Batting legend Sunil Gavaskar said he was willing to take the helm of India's embattled cricket board Thursday after a proposal by the Supreme Court designed to stem the damage from a betting scandal. (Also read: Supreme wants Gavaskar to be BCCI president)
At a dramatic hearing in New Delhi, a panel of judges also called for the banning of two teams from this year's Indian Premier League (IPL), in a potentially devastating blow to a tournament which begins next month.
After warning the incumbent N. Srinivasan that they could order him to quit, the judges proposed 64-year-old Gavaskar take over on an interim basis as president of the Board of Control for Cricket in India. "In the place of Srinivasan, we propose to appoint an experienced cricket player like Sunil Gavaskar to replace him and function as BCCI president," said Justice A.K. Patnaik, the panel's chairman.
Gavaskar, the first player ever to score 10,000 runs in Test match cricket and who is now a television commentator, said he was up for the challenge of leading the most powerful body in world cricket. "The fact that I am contracted to the BCCI to do TV commentary has to be put on record," he told the NDTV network. (Read: Gavaskar ready for any challenge)
"After that if the honourable Supreme Court tells you to do something, then of course ... if they ask me to do something, I will do it.
"As an opening batsman, you must be ready for all kinds of challenges. I will do everything to the best of my abilities. If the highest court is reposing this faith in me, I'll be very happy to do what they ask me to do."
There was no immediate reaction from Srinivasan but his counsel had earlier told the court he was willing to "step aside". But he first wanted to know how long an ongoing investigation would continue. (Srinivasan will step aside, BCCI's offer to Supreme Court)
Call for IPL ban
The panel is looking at a damning report it commissioned into wrongdoing in last year's tournament when former Test bowler Shanthakumaran Sreesanth was caught deliberately bowling badly while playing for the Rajasthan Royals in return for thousands of dollars from bookmakers. (Suggested read: People have lost faith in IPL, says Lalit Modi)
Released in February, the report also concluded that Srinivasan's son-in-law Gurunath Meiyappan -- who was the team principal of the Chennai Super Kings -- could be guilty of illegal betting on IPL games.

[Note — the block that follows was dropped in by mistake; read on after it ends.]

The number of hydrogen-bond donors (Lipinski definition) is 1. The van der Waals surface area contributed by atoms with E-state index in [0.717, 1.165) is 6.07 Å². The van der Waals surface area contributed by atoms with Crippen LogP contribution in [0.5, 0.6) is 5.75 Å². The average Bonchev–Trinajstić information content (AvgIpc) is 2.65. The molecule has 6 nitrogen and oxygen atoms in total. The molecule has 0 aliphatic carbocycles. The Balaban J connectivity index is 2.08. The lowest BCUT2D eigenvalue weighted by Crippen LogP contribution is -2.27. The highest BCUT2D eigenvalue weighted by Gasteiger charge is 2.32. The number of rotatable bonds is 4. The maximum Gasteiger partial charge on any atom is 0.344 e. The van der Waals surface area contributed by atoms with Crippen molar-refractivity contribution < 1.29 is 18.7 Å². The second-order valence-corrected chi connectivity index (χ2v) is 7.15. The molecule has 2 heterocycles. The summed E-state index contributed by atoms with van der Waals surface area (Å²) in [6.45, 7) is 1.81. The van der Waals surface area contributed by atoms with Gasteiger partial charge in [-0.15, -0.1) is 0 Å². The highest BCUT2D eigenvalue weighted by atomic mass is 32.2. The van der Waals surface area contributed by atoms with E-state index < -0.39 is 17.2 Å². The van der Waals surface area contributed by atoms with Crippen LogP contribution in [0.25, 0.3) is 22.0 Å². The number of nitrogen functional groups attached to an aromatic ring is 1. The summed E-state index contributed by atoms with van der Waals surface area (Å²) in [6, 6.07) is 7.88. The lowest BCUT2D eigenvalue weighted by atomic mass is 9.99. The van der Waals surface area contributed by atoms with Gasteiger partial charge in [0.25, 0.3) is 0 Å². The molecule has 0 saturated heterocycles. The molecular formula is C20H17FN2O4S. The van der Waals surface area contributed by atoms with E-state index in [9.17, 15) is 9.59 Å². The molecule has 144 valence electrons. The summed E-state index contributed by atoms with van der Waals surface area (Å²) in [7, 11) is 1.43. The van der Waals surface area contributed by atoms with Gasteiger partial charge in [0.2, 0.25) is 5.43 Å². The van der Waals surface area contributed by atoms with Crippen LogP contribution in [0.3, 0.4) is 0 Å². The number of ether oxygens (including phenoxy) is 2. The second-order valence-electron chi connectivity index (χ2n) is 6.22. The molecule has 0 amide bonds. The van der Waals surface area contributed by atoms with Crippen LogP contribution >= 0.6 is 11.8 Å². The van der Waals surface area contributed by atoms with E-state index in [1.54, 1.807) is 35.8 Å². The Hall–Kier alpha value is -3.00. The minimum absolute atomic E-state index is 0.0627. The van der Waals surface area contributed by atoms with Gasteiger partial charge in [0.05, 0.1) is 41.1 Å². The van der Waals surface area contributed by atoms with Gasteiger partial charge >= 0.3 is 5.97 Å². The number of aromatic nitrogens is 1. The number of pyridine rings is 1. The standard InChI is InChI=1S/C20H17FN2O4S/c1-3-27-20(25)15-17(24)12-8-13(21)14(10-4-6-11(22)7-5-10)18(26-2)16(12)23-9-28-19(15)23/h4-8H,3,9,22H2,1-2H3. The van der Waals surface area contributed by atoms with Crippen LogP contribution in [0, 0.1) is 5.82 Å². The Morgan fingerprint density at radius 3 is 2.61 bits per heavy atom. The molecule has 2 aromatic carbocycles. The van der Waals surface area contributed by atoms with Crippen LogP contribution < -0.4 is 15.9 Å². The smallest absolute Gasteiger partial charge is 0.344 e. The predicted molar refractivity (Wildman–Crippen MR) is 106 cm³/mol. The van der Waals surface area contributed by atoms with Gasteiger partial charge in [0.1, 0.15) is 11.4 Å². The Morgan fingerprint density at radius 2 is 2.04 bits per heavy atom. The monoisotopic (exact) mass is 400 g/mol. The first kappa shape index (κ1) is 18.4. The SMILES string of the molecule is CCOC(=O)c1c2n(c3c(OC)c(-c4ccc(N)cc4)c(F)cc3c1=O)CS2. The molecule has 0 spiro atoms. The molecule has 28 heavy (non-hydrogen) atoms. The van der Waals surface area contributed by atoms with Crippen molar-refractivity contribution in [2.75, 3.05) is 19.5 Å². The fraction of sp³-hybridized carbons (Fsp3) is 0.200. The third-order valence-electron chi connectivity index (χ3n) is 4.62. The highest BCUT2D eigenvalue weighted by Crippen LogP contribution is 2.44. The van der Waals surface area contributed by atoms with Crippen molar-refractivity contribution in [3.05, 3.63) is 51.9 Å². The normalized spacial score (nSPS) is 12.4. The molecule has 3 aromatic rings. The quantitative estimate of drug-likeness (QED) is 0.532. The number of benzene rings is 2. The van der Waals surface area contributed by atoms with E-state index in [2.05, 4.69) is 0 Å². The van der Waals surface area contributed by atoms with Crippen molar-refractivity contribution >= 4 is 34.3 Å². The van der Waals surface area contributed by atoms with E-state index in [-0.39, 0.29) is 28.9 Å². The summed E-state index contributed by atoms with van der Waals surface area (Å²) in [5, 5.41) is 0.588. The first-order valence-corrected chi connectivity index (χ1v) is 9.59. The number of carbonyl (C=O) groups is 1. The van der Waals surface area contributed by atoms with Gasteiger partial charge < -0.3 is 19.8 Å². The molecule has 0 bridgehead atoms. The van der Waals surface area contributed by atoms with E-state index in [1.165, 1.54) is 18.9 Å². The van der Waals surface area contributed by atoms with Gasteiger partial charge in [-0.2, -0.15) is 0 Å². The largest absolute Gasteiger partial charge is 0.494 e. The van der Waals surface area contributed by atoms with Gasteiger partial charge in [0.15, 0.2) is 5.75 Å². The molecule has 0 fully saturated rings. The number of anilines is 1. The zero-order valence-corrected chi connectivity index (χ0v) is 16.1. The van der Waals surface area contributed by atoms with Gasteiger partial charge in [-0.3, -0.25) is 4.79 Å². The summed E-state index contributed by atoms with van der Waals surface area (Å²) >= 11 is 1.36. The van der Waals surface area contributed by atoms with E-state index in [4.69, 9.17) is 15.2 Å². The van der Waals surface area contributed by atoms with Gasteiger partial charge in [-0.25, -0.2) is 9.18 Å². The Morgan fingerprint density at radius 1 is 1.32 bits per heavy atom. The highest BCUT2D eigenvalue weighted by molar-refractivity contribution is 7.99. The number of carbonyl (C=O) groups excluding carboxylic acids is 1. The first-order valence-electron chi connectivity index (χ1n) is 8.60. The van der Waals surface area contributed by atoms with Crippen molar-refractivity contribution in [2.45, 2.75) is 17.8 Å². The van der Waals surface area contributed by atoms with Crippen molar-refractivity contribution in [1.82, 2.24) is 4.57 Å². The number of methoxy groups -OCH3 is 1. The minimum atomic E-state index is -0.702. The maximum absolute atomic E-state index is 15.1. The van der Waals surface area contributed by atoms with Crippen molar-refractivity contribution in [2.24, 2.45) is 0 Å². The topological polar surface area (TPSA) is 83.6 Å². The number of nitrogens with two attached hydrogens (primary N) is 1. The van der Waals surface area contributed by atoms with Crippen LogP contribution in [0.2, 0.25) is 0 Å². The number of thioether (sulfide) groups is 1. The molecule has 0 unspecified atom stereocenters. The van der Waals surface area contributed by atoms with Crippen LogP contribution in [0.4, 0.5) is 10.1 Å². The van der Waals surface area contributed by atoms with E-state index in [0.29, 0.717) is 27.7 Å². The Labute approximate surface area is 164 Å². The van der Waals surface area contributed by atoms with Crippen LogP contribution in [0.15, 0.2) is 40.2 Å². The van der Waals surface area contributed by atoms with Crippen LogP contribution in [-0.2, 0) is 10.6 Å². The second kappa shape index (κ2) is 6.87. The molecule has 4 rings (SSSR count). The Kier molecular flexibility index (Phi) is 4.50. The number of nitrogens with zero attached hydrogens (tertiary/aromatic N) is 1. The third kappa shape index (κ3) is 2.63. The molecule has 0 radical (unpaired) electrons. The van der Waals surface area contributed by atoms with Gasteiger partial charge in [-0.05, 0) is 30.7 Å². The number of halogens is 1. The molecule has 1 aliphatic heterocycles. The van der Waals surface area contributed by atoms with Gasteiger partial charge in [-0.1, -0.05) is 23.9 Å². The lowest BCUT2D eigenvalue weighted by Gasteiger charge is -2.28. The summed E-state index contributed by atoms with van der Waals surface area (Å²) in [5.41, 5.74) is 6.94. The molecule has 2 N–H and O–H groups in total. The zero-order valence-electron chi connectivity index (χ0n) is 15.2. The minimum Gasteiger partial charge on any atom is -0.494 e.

The Super Kings are owned by India Cements, whose managing director is Srinivasan. The team is captained by India skipper Mahendra Singh Dhoni. (Related: 'Ganguly best person to become BCCI president')
In the light of the allegations involving the two teams, the judges said they should not be allowed to take part in this year's tournament. "We are not removing anyone now, but Chennai Super Kings and Rajasthan Royals will not be allowed to participate in the IPL which commences on April 16," added Patnaik.
Such a ban would represent a massive blow to the eight-team IPL, which begins next month in the United Arab Emirates. The start of this year's tournament has been relocated as India is holding a general election.
Samit Bal, editor-in-chief of the influential website Cricinfo, predicted this year's tournament would be scrapped. "I can't see the tournament going ahead with six teams," said Bal.
"It's just not going to work, and it might not be such a bad thing if IPL is not played this year under the cloud that there would be... It's not a question of money, it's a question of credibility."
On Tuesday, the court had urged Srinivasan to stand down as president of the board to enable a "fair" investigation into the allegations.
Aditya Verma, secretary of Cricket Association of Bihar and a petitioner in the case, welcomed the court's recommendations on Thursday.
'Cleaning the dirt'
"The court has taken a very important first step towards cleaning the dirt that has creeped into Indian cricket," he told reporters.
"We have no problem if Gavaskar is made the interim chief. He is a man of integrity and principles."
Gavaskar is also a strident newspaper columnist and has been at the forefront of calls for India coach Duncan Fletcher's sacking. Srinivasan had been regarded as the most powerful man in world cricket and is still due to take over in July as head of the International Cricket Council. (Related: Dhoni lied to inquiry panel, petitioner tells Supreme Court)
With its massive TV audiences, India generates almost 70 percent of the game's revenues and several of the smaller Test nations are heavily dependent on its largesse.
The Indian team are currently in Bangladesh for the World T20 tournament but Thursday's events were off-limits at a press conference. "We are really not bothered about what is happening away from the game," batsman Rohit Sharma told reporters"
International news organisations, including Agence France-Presse (AFP), have suspended their on-field coverage of matches hosted by the BCCI since 2012 after the board imposed restrictions on picture agencies.